A weekly bulletin offering news and analysis related to the Middle Kingdom. This week, the US tries to spin the Trump-Kim talks, Xi stresses the ‘Shanghai Spirit’, and the Chinese engine of growth stutters.
1. The Trump-Kim Summit
US Secretary of State Mike Pompeo visited Beijing on Thursday to discuss the outcomes of the June 12 summit between US President Donald Trump and DPRK leader Kim Jong Un. This was Pompeo’s first visit to Beijing since taking charge at the State Department. He met with Foreign Minister Wang Yi, Foreign Affairs Commission Director Yang Jiechi and President Xi Jinping.
Addressing a joint presser with Wang, Pompeo said Beijing had “acknowledged that it is important that the sanctions regime that is in place today remain in place until such time as that denuclearization is in fact complete.” It’s unclear if the Chinese side agrees with that formulation. None of the Chinese media reports have echoed such a line and the Chinese foreign ministry’s view has been that “sanctions per se are not the end.”
Prior to landing in Beijing, Pompeo met with his South Korean and Japanese counterparts in Seoul. There too, he said that there would be no sanctions relief for North Korea before “complete, verifiable and irreversible” denuclearisation takes place.
That, however, is not the language of the Trump-Kim agreement signed in Singapore this week. And neither does it appear to be the understanding in Pyongyang. Pompeo’s change of tone comes as the Trump administration has had a tough time defending the agreement at home, with US media reports suggesting that China has emerged as the winner from the Singapore summit.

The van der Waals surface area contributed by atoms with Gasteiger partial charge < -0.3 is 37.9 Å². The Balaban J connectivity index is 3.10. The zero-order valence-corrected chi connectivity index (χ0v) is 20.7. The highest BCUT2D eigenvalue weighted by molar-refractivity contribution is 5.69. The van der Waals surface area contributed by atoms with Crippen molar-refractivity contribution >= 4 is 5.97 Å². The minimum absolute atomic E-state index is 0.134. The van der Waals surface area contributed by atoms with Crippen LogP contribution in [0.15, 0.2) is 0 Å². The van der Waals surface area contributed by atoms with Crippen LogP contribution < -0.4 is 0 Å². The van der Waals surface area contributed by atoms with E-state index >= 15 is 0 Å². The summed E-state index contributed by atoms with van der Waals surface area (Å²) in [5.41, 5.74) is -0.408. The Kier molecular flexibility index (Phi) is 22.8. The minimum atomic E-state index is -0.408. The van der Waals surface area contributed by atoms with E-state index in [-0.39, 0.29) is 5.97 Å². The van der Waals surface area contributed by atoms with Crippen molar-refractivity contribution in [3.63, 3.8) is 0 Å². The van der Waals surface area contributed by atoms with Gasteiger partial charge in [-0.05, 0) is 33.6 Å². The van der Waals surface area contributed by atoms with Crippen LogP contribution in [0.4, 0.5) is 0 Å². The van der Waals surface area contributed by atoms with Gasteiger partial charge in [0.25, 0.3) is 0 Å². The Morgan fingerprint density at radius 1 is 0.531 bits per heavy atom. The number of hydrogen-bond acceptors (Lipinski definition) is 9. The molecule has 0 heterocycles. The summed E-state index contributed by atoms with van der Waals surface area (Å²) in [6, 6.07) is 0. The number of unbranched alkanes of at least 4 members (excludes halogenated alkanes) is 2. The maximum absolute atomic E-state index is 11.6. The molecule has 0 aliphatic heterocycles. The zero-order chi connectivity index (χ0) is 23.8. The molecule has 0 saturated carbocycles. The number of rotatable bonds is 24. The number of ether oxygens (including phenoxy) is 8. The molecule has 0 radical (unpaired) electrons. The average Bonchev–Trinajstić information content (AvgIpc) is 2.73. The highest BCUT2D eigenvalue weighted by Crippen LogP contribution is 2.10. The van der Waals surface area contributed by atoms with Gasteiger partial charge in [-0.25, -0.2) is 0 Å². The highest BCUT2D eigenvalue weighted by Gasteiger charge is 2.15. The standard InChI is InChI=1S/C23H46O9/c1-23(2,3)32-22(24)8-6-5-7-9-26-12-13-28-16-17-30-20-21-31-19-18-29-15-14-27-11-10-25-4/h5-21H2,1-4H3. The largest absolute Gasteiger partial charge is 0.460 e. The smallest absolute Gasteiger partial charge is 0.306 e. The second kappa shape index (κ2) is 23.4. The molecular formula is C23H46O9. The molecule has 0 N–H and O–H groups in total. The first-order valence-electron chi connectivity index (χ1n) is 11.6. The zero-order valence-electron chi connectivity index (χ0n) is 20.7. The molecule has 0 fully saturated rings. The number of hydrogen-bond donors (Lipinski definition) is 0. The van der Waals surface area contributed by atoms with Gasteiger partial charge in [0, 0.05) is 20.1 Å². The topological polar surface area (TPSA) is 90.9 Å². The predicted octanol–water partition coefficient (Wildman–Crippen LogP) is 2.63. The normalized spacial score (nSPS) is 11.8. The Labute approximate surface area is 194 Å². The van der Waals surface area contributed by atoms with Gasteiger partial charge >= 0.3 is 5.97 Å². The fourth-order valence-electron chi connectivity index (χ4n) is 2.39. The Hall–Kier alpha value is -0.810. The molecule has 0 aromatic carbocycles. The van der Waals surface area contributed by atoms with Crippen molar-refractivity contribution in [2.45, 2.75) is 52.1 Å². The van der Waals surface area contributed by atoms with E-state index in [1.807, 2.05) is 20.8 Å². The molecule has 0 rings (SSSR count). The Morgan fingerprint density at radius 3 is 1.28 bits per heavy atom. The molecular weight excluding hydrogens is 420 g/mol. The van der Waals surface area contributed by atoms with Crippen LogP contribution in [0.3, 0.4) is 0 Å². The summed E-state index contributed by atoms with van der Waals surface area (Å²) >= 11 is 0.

Undoubtedly, Beijing appears to be rather pleased with the events that transpired in Singapore. (Here’s my take on how China has gained from the Trump-Kim summit.) The Foreign Ministry in Beijing describes the Trump-Kim meeting as being “momentous” and having “positive significance in history.” Another indication of Beijing’s delight is this Global Times editorial, which seeks to defend the US administration from media critics at home. What a world we live in!
Also as an aside, the North Korean side has published a 42-minute video documenting Kim’s Singapore visit. Watch it not just just to understand the propaganda value of the summit for Kim but also for the unintentionally hilarious YouTube auto-translations.
2. A PR Coup at SCO
Members of the Shanghai Cooperation Organisation met in Qingdao over the weekend for the group’s 18th summit. This was the first summit meeting with India and Pakistan having joined as full members. Xi rolled out the red carpet with a grand banquet and fireworks display.
He stressed on the importance of the “Shanghai Spirit,” which as per state media refers to a set of values including mutual trust, mutual benefit, equality, consultation, respect for diversity of civilizations and pursuit of common development. He also announced a 30-billion-yuan ($4.7 billion) special lending facility within the framework of the Inter-Bank Consortium of the SCO.